Genealogies of Cost-Benefit Analysis in TTIP's Regulatory Cooperation
Comparative European Politics Volume 15, special issue on Genealogies of European Governance (Mark Bevir and Ryan Phillips, eds.) (2017), Forthcoming
29 Pages Posted: 28 Jun 2016 Last revised: 30 Sep 2016
Date Written: June 10, 2016
Cost-benefit analysis (CBA) has become a quintessential tool in administrative law informing a variety of modes of regulatory governance. It provides a justification for the regulation of markets based on a quasi-scientific and seemly neutral logic to assess the impact of secondary legislation by government agencies. A new frontier for CBA is the promotion of trade liberalization. It features prominently in the regulatory chapter of the Transatlantic Trade and Investment Partnership (TTIP). During the TTIP negotiations scholars have deployed CBA as a ‘neutral’ tool to achieve greater convergence, or reassert divergence and experimentalism in regulatory governance across the Atlantic. A genealogical examination reveals the existence of at least two strains of cost-benefit analyses in Western legal thought. A first one goes back to social orientations in private law translating into social-scientific expertise for regulators and proportionality for judges. A second one goes back to neoclassical economics in private law, translating into economic-scientific expertise for regulators and balancing for judges. Today scholars in their convergentist, divergentist or experimentalist approaches to governance deploy CBA and regulatory science as a neutral and quasi-scientific method to legitimize the subjection of national regulation to more demanding standards. A genealogical approach instead reveals that CBA is a contingent and open-ended regulatory tool that justifies contestable political decisions about regulatory strategies while allowing lawyers who apply CBA to remain agnostic on its distributive impact.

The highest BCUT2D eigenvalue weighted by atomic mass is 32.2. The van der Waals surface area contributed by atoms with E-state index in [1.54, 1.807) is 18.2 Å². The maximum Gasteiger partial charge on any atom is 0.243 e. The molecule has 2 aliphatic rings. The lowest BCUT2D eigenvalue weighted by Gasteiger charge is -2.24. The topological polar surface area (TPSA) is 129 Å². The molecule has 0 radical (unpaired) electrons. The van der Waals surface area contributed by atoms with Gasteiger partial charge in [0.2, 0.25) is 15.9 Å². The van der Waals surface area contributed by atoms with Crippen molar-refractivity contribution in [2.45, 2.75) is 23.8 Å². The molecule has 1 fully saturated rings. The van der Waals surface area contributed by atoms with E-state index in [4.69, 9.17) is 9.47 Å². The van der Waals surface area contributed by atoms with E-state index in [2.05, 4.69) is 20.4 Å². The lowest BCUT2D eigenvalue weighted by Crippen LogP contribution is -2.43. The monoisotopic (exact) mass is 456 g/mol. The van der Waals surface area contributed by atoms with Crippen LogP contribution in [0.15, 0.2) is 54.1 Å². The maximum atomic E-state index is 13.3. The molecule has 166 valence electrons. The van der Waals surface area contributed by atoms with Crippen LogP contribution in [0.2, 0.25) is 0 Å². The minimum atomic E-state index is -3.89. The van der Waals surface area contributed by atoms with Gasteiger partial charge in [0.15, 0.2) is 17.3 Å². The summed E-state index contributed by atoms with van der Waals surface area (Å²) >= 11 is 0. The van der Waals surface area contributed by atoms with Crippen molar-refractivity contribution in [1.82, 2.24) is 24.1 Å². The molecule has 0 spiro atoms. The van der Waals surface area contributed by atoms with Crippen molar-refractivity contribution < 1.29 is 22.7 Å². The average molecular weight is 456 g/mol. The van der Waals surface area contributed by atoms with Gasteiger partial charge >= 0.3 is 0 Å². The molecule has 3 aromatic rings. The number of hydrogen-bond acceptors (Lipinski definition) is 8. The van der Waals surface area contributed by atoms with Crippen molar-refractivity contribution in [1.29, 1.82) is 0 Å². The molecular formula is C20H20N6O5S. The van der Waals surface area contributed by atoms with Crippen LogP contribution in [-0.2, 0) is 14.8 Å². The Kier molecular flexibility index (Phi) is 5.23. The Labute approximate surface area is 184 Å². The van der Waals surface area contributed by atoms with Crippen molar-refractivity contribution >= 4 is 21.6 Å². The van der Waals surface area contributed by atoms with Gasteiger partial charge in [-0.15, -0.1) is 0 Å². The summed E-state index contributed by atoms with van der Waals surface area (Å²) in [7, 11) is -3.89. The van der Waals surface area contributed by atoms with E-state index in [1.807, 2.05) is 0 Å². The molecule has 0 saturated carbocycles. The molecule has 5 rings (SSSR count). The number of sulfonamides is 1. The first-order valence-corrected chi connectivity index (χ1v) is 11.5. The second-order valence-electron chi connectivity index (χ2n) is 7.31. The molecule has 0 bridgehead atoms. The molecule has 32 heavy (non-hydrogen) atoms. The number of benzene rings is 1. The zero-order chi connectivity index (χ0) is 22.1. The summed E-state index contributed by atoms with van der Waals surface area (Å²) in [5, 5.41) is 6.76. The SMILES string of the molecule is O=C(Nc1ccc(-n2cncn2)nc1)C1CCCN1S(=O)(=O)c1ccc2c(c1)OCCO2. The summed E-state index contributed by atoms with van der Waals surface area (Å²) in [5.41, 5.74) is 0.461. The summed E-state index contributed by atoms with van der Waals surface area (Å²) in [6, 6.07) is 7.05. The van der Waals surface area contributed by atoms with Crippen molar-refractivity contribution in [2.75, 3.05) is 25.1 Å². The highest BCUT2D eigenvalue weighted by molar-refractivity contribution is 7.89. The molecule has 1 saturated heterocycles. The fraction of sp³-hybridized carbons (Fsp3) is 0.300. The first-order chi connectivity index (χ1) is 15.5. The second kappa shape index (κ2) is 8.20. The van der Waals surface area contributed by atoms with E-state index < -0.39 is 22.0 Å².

Keywords: Cost-Benefit Analysis, Regulation, Administrative Law, Genealogy, Welfare Economics, Chicago Law and Economics, Social Law, Judicial Balancing and Proportionality, Legal reasoning, Regulatory cooperation, Regulatory review, Red Tape, Transatlantic trade, TTIP
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